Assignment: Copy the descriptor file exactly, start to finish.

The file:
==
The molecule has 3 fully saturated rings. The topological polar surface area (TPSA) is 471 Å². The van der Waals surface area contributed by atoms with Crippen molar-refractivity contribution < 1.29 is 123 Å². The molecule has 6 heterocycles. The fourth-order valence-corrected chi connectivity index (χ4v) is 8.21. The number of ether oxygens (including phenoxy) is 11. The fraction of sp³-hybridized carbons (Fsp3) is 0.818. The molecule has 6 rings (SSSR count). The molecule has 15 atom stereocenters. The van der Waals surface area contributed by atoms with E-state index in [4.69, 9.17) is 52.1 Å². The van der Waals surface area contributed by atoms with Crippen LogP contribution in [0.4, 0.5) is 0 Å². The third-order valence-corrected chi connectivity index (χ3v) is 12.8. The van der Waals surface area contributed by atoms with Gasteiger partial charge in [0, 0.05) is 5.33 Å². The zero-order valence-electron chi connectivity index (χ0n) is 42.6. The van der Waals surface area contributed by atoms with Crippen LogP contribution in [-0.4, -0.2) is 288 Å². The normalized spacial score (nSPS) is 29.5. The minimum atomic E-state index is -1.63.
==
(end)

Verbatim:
The molecule has 3 fully saturated rings. The topological polar surface area (TPSA) is 471 Å². The van der Waals surface area contributed by atoms with Crippen molar-refractivity contribution < 1.29 is 123 Å². The molecule has 6 heterocycles. The fourth-order valence-corrected chi connectivity index (χ4v) is 8.21. The number of ether oxygens (including phenoxy) is 11. The fraction of sp³-hybridized carbons (Fsp3) is 0.818. The molecule has 6 rings (SSSR count). The molecule has 15 atom stereocenters. The van der Waals surface area contributed by atoms with E-state index in [4.69, 9.17) is 52.1 Å². The van der Waals surface area contributed by atoms with Crippen LogP contribution in [0.4, 0.5) is 0 Å². The third-order valence-corrected chi connectivity index (χ3v) is 12.8. The van der Waals surface area contributed by atoms with Gasteiger partial charge in [0, 0.05) is 5.33 Å². The zero-order valence-electron chi connectivity index (χ0n) is 42.6. The van der Waals surface area contributed by atoms with Crippen LogP contribution in [-0.4, -0.2) is 288 Å². The normalized spacial score (nSPS) is 29.5. The minimum atomic E-state index is -1.63.